This is what they call “Original Sin”, and this sin will not be forgiven according to them, except for those children of Adam who believe that God sent His “only-begotten son” to vicariously suffer and die on the cross as expiation for that sin.

Muslims do not accept that there is anything called original sin. They strongly reject the idea of God begetting a son for this purpose: God is one and one only; He does not beget, nor is He begotten; and there is no one like God.

Sin, from the point of view of Islam, is a conscious and willful act that violates a commandment of God or the right of a fellow being. We cannot consider a person to be a sinner if he or she acts under duress or out of ignorance, because human accountability is an important aspect of justice as envisaged in Islam

And no one can be truly held accountable for an action he has no power to avoid. Because, God does not lay more burden on a human than he or she can bear.  

Islam teaches that sin is an avoidable act that harms the perpetrator’s own soul. This means that there is no innate or inherited nature that prompts a person to disobey God.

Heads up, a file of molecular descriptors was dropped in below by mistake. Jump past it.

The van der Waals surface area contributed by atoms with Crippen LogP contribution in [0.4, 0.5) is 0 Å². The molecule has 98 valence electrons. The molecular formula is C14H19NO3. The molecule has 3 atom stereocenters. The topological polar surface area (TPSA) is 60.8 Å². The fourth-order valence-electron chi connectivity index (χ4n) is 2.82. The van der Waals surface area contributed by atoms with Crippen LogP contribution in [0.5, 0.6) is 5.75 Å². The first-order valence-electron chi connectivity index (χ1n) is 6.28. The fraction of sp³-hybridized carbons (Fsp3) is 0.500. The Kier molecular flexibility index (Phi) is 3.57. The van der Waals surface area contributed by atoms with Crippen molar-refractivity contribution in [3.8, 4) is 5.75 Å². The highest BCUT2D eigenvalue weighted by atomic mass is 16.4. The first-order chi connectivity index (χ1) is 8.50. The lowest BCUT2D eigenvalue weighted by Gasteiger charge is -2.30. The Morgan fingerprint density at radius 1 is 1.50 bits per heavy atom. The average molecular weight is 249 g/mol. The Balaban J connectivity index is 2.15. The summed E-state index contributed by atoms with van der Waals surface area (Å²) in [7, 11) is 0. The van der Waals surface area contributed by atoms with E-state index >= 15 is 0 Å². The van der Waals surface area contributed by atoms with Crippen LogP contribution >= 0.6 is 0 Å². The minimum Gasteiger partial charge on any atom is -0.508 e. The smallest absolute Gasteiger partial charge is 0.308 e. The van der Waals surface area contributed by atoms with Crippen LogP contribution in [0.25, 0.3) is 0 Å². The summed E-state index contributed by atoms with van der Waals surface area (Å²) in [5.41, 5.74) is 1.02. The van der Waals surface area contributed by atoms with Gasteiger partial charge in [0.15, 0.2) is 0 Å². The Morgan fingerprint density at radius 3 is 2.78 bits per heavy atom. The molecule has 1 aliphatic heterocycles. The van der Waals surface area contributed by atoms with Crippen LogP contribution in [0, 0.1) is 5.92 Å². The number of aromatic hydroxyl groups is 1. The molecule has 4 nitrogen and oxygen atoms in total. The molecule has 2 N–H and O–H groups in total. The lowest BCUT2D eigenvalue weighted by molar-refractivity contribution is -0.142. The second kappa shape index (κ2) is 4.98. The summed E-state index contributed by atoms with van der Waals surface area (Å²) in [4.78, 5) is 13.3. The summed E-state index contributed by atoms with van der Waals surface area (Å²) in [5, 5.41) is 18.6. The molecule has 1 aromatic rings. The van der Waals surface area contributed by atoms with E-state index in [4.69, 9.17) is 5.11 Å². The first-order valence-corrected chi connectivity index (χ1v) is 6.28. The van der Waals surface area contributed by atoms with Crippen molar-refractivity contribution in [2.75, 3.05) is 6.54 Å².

That is to say, it is a person’s free choice whether to sin or not; and one’s disposition to sin is only as much as, if not less than, their inclination to do good.

One important teaching of Islam as taught by the Prophet is this narration:

Deeds are but by intentions and every person shall have what he intended. (Al-Bukhari and Muslim) 

This means that a person’s motive should be taken into consideration when we judge his or her actions. And we know that motive is something that is in the mind of the people and even if they speak about why they have acted in a particular way, we have no means of verifying their claim.

For instance, consider the case of a nurse who gave a patient a dose of the wrong medicine which proved fatal. The nurse may maintain that she did not know it was the wrong medicine; rather she was acting in good faith; but by mistake it happened to be the wrong medicine.

If her claim is accepted, she cannot be held guilty of poisoning the patient to death. But suppose her claim is untrue. How can we know whether she is telling the truth or lying?